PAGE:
CHICAGO - A Chicago woman who was diagnosed with COVID-19 while she was pregnant has a message for expectant mothers.
Only 23-percent of pregnant women have received the coronavirus vaccine.
Kntrice Coleman says she wishes she had gotten it sooner.
At seven months pregnant, she contracted the virus.
"They literally asked my mom and my husband, if it came down to it, who do you want us to save? Do you want us to focus on Kntrice or do you want us to focus on saving the baby?" said Coleman.
Soon after getting the virus, she was hospitalized and placed on oxygen.
"I figured if everyone else around me got the immunization, then I would be protected," she said.
With the Delta variant of the coronavirus surging, the Centers for Disease Control and Prevention is recommending expectant women, at all trimesters, get the vaccine.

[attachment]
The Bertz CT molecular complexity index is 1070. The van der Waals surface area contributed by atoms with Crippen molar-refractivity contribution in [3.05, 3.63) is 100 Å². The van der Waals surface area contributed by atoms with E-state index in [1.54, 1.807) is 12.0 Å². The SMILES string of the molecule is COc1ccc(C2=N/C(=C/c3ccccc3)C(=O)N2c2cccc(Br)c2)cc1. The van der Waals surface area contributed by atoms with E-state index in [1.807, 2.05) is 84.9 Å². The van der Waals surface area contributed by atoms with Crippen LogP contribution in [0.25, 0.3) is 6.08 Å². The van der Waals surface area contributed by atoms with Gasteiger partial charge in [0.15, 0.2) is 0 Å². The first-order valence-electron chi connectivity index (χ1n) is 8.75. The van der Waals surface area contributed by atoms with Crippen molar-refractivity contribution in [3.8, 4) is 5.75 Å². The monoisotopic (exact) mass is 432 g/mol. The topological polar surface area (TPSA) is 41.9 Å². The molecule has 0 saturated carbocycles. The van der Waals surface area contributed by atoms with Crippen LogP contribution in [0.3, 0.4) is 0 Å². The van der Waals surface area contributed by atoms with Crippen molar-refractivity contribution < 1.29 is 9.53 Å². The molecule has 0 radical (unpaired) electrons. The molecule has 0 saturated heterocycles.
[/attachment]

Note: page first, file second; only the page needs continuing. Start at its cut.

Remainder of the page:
Dr. Leena Mithal is a pediatric infectious disease specialist at Lurie Children’s Hospital and Northwestern University.
"There's been some data that has shown an increased risk of pre-term birth, if you've had COVID during the pregnancy and also an increased risk of having certain placental abnormalities," said Dr. Mithal.
The virus not only affected Coleman’s placenta, but also her lung function.
"I told them to intubate me. I said I'm done, just make sure my husband and my mom take care of my son," Coleman said.
Doctors worked to save Coleman and the baby.
She got the vaccine while she was being treated.
"I wish it was something that I would have done sooner," she said.
Dr. Mithal says she and her colleagues believe it is a good idea to get the vaccine during pregnancy to decrease any risk to the mother or baby.
Luckily, Coleman’s baby was able to make a full recovery after spending time in the NICU with complications.
He is now eight-weeks-old.
Coleman says she suffers from PTSD from the experience, but doesn’t have any lasting symptoms.